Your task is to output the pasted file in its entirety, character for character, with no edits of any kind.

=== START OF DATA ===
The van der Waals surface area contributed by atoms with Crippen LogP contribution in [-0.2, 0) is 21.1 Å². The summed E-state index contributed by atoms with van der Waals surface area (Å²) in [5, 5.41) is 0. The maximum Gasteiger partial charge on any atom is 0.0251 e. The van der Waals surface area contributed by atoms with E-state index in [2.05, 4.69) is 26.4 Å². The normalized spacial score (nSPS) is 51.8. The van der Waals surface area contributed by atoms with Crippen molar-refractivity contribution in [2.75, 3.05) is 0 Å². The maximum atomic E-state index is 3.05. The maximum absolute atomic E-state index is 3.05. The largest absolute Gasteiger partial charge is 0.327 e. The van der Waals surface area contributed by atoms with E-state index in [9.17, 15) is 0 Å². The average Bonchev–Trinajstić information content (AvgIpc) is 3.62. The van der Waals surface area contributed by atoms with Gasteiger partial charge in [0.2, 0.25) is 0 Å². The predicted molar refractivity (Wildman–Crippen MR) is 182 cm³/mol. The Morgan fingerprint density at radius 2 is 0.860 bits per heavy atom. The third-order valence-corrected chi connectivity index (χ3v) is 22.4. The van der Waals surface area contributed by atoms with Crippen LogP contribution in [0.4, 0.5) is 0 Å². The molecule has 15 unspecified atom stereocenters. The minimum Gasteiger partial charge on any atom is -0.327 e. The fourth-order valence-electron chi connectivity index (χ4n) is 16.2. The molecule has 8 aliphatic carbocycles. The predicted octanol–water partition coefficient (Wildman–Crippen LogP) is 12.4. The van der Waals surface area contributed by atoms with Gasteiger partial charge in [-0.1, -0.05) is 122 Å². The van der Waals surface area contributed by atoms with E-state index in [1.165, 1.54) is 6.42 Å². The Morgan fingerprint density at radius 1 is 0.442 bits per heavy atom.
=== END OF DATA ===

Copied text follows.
The van der Waals surface area contributed by atoms with Crippen LogP contribution in [-0.2, 0) is 21.1 Å². The summed E-state index contributed by atoms with van der Waals surface area (Å²) in [5, 5.41) is 0. The maximum Gasteiger partial charge on any atom is 0.0251 e. The van der Waals surface area contributed by atoms with E-state index in [2.05, 4.69) is 26.4 Å². The normalized spacial score (nSPS) is 51.8. The van der Waals surface area contributed by atoms with Crippen molar-refractivity contribution in [2.75, 3.05) is 0 Å². The maximum atomic E-state index is 3.05. The maximum absolute atomic E-state index is 3.05. The largest absolute Gasteiger partial charge is 0.327 e. The van der Waals surface area contributed by atoms with E-state index in [9.17, 15) is 0 Å². The average Bonchev–Trinajstić information content (AvgIpc) is 3.62. The van der Waals surface area contributed by atoms with Gasteiger partial charge in [0.2, 0.25) is 0 Å². The predicted molar refractivity (Wildman–Crippen MR) is 182 cm³/mol. The Morgan fingerprint density at radius 2 is 0.860 bits per heavy atom. The third-order valence-corrected chi connectivity index (χ3v) is 22.4. The van der Waals surface area contributed by atoms with Crippen LogP contribution in [0.4, 0.5) is 0 Å². The molecule has 15 unspecified atom stereocenters. The minimum Gasteiger partial charge on any atom is -0.327 e. The fourth-order valence-electron chi connectivity index (χ4n) is 16.2. The molecule has 8 aliphatic carbocycles. The predicted octanol–water partition coefficient (Wildman–Crippen LogP) is 12.4. The van der Waals surface area contributed by atoms with Gasteiger partial charge in [-0.1, -0.05) is 122 Å². The van der Waals surface area contributed by atoms with E-state index in [1.165, 1.54) is 6.42 Å². The Morgan fingerprint density at radius 1 is 0.442 bits per heavy atom.